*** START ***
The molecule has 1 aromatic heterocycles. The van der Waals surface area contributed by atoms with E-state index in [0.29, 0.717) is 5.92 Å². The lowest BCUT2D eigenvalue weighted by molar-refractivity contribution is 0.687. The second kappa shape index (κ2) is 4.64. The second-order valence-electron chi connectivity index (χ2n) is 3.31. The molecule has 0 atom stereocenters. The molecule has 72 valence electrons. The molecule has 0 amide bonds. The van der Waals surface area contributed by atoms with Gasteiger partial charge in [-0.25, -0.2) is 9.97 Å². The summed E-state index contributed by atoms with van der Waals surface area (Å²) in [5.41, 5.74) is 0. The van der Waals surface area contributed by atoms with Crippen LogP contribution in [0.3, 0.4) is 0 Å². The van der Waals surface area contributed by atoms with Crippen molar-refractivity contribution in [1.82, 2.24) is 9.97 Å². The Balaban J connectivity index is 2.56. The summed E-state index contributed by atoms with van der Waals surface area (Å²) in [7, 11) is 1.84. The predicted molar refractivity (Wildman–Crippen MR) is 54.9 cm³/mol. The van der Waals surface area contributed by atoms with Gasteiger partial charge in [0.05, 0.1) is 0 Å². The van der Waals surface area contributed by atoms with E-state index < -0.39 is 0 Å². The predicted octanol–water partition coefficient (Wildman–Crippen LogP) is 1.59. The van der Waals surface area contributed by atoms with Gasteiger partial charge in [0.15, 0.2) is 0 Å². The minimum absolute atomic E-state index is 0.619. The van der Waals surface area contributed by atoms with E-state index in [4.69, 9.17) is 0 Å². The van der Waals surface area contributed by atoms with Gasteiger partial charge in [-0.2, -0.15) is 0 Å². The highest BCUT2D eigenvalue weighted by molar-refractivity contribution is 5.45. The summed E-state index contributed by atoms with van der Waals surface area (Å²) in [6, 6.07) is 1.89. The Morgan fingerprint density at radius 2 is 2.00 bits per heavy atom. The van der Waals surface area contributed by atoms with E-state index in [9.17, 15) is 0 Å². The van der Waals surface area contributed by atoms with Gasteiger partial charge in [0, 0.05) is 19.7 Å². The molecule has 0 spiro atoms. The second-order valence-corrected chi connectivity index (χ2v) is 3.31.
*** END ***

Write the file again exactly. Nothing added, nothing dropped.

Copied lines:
The molecule has 1 aromatic heterocycles. The van der Waals surface area contributed by atoms with E-state index in [0.29, 0.717) is 5.92 Å². The lowest BCUT2D eigenvalue weighted by molar-refractivity contribution is 0.687. The second kappa shape index (κ2) is 4.64. The second-order valence-electron chi connectivity index (χ2n) is 3.31. The molecule has 0 atom stereocenters. The molecule has 72 valence electrons. The molecule has 0 amide bonds. The van der Waals surface area contributed by atoms with Gasteiger partial charge in [-0.25, -0.2) is 9.97 Å². The summed E-state index contributed by atoms with van der Waals surface area (Å²) in [5.41, 5.74) is 0. The van der Waals surface area contributed by atoms with Crippen LogP contribution in [0.3, 0.4) is 0 Å². The van der Waals surface area contributed by atoms with Crippen molar-refractivity contribution in [1.82, 2.24) is 9.97 Å². The Balaban J connectivity index is 2.56. The summed E-state index contributed by atoms with van der Waals surface area (Å²) in [7, 11) is 1.84. The predicted molar refractivity (Wildman–Crippen MR) is 54.9 cm³/mol. The van der Waals surface area contributed by atoms with Gasteiger partial charge in [0.05, 0.1) is 0 Å². The van der Waals surface area contributed by atoms with E-state index < -0.39 is 0 Å². The predicted octanol–water partition coefficient (Wildman–Crippen LogP) is 1.59. The van der Waals surface area contributed by atoms with Gasteiger partial charge in [0.15, 0.2) is 0 Å². The minimum absolute atomic E-state index is 0.619. The van der Waals surface area contributed by atoms with E-state index in [4.69, 9.17) is 0 Å². The van der Waals surface area contributed by atoms with Gasteiger partial charge in [-0.2, -0.15) is 0 Å². The highest BCUT2D eigenvalue weighted by molar-refractivity contribution is 5.45. The summed E-state index contributed by atoms with van der Waals surface area (Å²) in [6, 6.07) is 1.89. The Morgan fingerprint density at radius 2 is 2.00 bits per heavy atom. The van der Waals surface area contributed by atoms with E-state index in [9.17, 15) is 0 Å². The van der Waals surface area contributed by atoms with Gasteiger partial charge in [0, 0.05) is 19.7 Å². The molecule has 0 spiro atoms. The second-order valence-corrected chi connectivity index (χ2v) is 3.31.